As early as 1860 a school was established in the vicinity, in a log building on the Heatly tract. In 1896, after William Eldridge donated an acre of land, a frame school building was built. In 1907-08 a local school had one teacher and served thirty-four white students, and a second school served seven black students. After 1902 the school building was also used as a meeting place for the Mount Pisgah Baptist Church. The 1941 county highway map indicates widely scattered residences and a school in the vicinity. A 1969 map shows the Mount Pisgah Church on the Red Branch stream just south of Farm Road 831, and a cemetery two miles southwest of Farm Road 542 on Ringgold Creek. In 1944 the local school district was consolidated with that of Oakwood, and the old school building was later moved to a different site to serve as part of the church.
The Red Branch community may at one time have also been known as Mount Pisgah, after the church and school. The community church and a cemetery were originally in or near the community of Ringgold, which had a post office from 1856 to 1867. The Mount Pisgah Church was moved to Red Branch from Ringgold after the congregation split with the Ringgold group, which became the New Hope Baptist Church. Red Branch apparently used the old Mount Pisgah Cemetery. The last population estimate for Red Branch was fifty, recorded in 1947. Red Branch was still listed as a community in 1990. Source: Handbook of Texas Online
Mt. Pisgah Church and Cemetery. Although records do not indicate when the Mt. Pisgah Cemetery was started, the earliest marked grave is that of John W. Orenbaum (1852-1854). According to local tradition, the graveyard may also contain earlier unmarked burials. Interred in the cemetery are many area pioneers, veterans of the Texas Revolution, the Civil War, World War I, and World War II, and victims of an early influenza epidemic. Mt. Pisgah Baptist Church was organized in 1855. A building of hewn logs, called the Board Shanty, was erected next to the cemetery. It was moved in 1892. Texas Sesquicentennial 1836 – 1986. – Historical Marker Text. Directions from Oakwood, take FM 542 S about 3 mi. to marker on W side at CR 2421.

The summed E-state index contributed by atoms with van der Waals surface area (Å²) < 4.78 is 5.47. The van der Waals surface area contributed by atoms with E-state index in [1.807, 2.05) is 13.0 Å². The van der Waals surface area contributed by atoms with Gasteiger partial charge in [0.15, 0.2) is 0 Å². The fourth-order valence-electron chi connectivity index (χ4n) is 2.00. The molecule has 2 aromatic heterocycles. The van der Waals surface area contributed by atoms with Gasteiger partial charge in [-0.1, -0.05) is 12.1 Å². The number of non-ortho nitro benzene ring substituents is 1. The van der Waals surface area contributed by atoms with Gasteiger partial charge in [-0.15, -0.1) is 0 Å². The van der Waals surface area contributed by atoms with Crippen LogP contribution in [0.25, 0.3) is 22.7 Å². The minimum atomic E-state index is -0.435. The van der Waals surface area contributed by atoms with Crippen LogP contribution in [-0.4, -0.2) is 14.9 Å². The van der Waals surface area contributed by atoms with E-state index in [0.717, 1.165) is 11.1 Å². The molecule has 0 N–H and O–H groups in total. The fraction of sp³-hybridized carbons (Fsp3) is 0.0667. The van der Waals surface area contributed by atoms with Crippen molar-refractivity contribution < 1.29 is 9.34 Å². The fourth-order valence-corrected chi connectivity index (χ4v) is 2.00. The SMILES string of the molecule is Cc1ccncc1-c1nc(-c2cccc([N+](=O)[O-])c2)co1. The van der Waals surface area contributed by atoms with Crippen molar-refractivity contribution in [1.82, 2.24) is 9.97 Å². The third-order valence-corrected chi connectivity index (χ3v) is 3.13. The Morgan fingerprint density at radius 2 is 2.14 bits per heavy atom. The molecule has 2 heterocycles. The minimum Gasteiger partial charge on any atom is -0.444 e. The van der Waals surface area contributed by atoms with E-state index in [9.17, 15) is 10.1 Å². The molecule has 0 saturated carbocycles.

Mt. Pisgah Cemetery. H. and Elizabeth Reavis came from Mississippi to Texas to locate, on what is now known as “The Carter Pasture”, by virtue of preemption Certificate dated January 1854. On this tract of land a building of hewn boards was erected to be used for both school and church. The site was about a mile north of the entrance of the cemetery as it is today. Benches for this multipurpose building were made of split logs. The Church that was organized August 5, 1855 was called Mount Pisgah Baptist Church. Among the charter members were W.H. and Elizabeth Reavis. The building was referred to as “The Board Shanty”. A plot of ground was set aside for a cemetery, and a Reavis was the first to be buried in it. Perhaps the death necessitated the designation of a burial ground. It is not known which one was the first; there are three graves without dates within the original three-foot high rockwall enclosure; W.H., Elizabeth, and an infant. Some of the rocks have been removed to make other markers in the cemetery, but a portion of the enclosure remains. The cemetery has always been known as “Mount Pisgah”, the same name given to the original church in 1855. Approx 150 graves, earliest about 1855. Although records do not indicate when the Mt. Pisgah Cemetery was started, the earliest marked grave is that of John W. Crenbaum (1852-1854). According to local tradition, the graveyard may also contain earlier unmarked burials. Interred in the cemetery are many area pioneers, veterans of the Texas Revolution, the Civil War, World War I, and World War II, and victims of an early influenza epidemic. Mt. Pisgah Baptist church was organized in 1855. A building of hewn logs, called the Board Shanty, was erected next to the cemetery. It was moved in 1892. – Texas Historic Sites Atlas.